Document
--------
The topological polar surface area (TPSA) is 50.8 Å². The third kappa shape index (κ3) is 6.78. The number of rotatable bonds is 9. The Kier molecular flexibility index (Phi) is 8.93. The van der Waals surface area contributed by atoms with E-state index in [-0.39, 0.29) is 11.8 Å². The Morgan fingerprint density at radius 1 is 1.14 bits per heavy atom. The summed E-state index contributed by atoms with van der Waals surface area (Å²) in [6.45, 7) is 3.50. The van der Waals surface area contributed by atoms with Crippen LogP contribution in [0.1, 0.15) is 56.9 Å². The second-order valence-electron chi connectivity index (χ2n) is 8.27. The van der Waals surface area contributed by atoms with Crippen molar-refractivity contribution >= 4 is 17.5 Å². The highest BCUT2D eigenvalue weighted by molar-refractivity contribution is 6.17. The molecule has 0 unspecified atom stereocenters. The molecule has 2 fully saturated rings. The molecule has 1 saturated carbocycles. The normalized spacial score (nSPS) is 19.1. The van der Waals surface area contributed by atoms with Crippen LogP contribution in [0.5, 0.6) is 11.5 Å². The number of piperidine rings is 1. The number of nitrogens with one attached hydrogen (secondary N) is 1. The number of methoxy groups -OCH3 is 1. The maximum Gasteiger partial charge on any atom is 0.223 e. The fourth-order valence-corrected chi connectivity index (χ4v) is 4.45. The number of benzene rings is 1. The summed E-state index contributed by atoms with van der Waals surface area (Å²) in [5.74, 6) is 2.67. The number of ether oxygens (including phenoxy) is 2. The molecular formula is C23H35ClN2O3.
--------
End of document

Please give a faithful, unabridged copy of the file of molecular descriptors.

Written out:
The topological polar surface area (TPSA) is 50.8 Å². The third kappa shape index (κ3) is 6.78. The number of rotatable bonds is 9. The Kier molecular flexibility index (Phi) is 8.93. The van der Waals surface area contributed by atoms with E-state index in [-0.39, 0.29) is 11.8 Å². The Morgan fingerprint density at radius 1 is 1.14 bits per heavy atom. The summed E-state index contributed by atoms with van der Waals surface area (Å²) in [6.45, 7) is 3.50. The van der Waals surface area contributed by atoms with Crippen LogP contribution in [0.1, 0.15) is 56.9 Å². The second-order valence-electron chi connectivity index (χ2n) is 8.27. The van der Waals surface area contributed by atoms with Crippen molar-refractivity contribution >= 4 is 17.5 Å². The highest BCUT2D eigenvalue weighted by molar-refractivity contribution is 6.17. The molecule has 0 unspecified atom stereocenters. The molecule has 2 fully saturated rings. The molecule has 1 saturated carbocycles. The normalized spacial score (nSPS) is 19.1. The van der Waals surface area contributed by atoms with Crippen LogP contribution in [0.5, 0.6) is 11.5 Å². The number of piperidine rings is 1. The number of nitrogens with one attached hydrogen (secondary N) is 1. The number of methoxy groups -OCH3 is 1. The maximum Gasteiger partial charge on any atom is 0.223 e. The fourth-order valence-corrected chi connectivity index (χ4v) is 4.45. The number of benzene rings is 1. The summed E-state index contributed by atoms with van der Waals surface area (Å²) in [5.74, 6) is 2.67. The number of ether oxygens (including phenoxy) is 2. The molecular formula is C23H35ClN2O3.